We’ve had several success stories of children starting on small size instruments (1/10 size cello for example) and sticking with our rental scheme, swapping over each different size when required, and building up enough in rental credit to upgrade to a hand-crafted German made instrument once they reached full size. At Ackerman Music we’re proud to promote this scheme, to give as many people as possible a chance to try a musical instrument.
We run the scheme nationwide* and are always overjoyed when we can be a part of starting someone’s musical journey.For more information please visit: http://www.ackermanmusic.co.uk/instrument-rental where you can see all the instruments we have on offer, and fill in a rental application form.
*except for Cellos and Digital Pianos
This August we hosted a ‘Piano Day’ in our Hove shop. We were delighted to welcome some guest speakers to talk about piano learning and teaching. The aim of the day was to showcase some new tools in the landscape of piano tuition, as well as bring pianists together to discuss and share ideas.
We had a full house for our recent Piano workshop with Melanie Spanswick, author of the wonderful Play It Again: Piano books and Samantha Ward who presented the very popular Piano Junior series on behalf of Hans-Gunter Heumann.
Despite a wet day in Hove, all attendees arrived promptly and were greeted with hot drinks, biscuits and goody bags. Melanie then spoke in depth about her books and had a question and answer session with the teachers. A hearty lunch followed, after which staff members Kirsten Lloyd Leach and Miles Vernon Ward presented the Casio Grand Hybrid Range, ably assisted by Andy Brown and Jack Terroni from Casio. They spoke about the teacher incentive scheme which launched recently as the ‘Grand Hybrid Teacher Network.” For more information go to info.casio.co.uk/pianoteachernetwork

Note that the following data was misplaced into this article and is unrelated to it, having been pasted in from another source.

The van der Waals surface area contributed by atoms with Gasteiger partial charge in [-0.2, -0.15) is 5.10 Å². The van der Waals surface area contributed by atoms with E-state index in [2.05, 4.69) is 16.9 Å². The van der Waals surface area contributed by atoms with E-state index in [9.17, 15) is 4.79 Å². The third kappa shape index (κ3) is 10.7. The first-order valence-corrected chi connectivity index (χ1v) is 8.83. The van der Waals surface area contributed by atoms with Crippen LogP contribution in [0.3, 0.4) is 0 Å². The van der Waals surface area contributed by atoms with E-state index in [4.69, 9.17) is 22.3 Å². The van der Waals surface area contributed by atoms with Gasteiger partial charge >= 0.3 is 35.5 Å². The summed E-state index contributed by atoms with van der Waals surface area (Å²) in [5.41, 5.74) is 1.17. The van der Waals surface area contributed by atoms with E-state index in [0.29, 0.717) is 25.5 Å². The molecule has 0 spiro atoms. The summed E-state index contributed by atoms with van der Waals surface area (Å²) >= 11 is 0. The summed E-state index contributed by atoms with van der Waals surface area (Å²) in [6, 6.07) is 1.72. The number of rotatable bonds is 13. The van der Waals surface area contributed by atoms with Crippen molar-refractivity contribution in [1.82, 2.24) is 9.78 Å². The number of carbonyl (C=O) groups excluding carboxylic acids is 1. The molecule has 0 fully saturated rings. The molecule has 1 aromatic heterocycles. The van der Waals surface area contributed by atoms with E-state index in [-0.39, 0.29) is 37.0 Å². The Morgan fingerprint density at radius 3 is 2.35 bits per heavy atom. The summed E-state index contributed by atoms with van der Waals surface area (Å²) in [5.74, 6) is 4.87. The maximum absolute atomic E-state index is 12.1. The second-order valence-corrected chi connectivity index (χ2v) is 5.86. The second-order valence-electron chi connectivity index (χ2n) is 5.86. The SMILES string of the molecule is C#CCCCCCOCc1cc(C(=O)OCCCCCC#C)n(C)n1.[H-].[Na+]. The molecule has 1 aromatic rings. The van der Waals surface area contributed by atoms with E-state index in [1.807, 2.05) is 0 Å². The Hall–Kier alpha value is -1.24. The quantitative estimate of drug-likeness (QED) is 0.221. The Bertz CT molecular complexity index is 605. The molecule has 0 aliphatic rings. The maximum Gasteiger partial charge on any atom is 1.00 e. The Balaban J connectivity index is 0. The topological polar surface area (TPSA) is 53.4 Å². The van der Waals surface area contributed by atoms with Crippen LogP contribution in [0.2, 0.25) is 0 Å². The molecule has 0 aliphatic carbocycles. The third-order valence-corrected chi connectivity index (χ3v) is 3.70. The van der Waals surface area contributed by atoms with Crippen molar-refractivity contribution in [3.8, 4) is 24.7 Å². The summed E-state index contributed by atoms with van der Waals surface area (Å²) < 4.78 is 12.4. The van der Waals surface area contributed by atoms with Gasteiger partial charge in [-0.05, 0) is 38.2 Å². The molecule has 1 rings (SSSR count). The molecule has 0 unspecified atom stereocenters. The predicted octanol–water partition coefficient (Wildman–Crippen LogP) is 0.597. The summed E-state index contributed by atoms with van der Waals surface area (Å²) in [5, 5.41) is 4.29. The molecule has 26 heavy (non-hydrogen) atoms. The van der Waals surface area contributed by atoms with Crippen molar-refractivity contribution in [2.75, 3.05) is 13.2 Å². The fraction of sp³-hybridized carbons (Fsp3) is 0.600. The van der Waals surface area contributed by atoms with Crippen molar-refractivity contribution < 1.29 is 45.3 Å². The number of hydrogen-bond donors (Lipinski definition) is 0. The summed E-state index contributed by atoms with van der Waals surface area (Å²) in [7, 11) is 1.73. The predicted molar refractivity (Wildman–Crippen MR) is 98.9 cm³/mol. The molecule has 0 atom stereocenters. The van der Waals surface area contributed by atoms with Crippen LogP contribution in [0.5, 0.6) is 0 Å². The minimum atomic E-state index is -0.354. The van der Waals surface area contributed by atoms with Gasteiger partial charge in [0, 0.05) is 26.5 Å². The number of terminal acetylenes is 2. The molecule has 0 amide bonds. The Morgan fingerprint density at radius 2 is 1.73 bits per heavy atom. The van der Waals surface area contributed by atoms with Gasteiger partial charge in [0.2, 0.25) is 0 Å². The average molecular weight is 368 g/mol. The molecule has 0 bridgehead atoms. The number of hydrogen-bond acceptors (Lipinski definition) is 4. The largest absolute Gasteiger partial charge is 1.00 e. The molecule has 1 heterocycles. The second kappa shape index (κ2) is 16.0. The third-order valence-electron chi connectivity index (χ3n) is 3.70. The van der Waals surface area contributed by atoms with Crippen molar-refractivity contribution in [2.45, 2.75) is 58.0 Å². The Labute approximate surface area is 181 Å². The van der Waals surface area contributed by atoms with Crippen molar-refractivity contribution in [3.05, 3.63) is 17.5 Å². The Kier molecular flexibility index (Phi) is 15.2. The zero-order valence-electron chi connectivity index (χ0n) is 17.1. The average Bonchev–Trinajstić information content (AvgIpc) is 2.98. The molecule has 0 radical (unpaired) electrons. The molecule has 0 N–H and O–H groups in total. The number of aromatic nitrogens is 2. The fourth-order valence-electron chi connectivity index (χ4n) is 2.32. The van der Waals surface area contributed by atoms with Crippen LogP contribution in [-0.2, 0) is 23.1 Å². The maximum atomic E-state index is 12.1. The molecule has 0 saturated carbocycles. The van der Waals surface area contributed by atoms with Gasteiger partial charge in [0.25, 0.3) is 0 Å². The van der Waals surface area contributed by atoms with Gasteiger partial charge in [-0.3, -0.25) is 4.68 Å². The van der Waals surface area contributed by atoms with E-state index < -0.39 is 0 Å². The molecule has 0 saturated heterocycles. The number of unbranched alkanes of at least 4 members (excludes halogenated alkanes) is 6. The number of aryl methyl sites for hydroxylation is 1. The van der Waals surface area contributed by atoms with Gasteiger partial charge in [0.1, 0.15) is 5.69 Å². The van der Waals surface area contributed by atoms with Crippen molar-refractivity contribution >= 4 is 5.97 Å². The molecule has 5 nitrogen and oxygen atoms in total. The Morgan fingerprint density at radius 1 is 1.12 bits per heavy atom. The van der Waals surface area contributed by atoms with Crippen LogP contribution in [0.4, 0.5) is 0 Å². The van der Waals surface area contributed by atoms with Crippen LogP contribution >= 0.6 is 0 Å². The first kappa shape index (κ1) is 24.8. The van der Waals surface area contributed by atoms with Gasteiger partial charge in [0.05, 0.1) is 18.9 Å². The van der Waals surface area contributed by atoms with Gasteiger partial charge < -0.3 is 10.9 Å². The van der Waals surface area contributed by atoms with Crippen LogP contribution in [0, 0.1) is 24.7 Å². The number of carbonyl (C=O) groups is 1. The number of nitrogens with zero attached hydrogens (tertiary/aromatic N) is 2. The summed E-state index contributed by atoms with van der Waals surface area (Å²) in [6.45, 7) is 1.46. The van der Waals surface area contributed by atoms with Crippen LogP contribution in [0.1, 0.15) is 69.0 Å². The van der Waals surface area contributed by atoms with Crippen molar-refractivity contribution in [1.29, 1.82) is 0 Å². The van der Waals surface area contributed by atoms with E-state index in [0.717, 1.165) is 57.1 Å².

Kirsten’s presentation on the Grand Hybrid range was excellent, and well worth reading through for anyone interested. The presentation can be found here.
The afternoon session continued with Samantha Ward demonstrating a lot of the exercises from the Piano Junior series. Three of her pupils had kindly offered to come along and play from the books and a lot of the attending teachers joined in as well! The afternoon ended with teachers topping up their sheet music collections thanks too our extra in store discount, and most of them left with signed copies of Melanie’s Play it Again books.
It was a lovely day enjoyed by everyone present and we are hopeful for plenty more events like this in our branches. You’ll next see the Ackerman Team at the ABRSM Conference in London on Saturday 3rd November.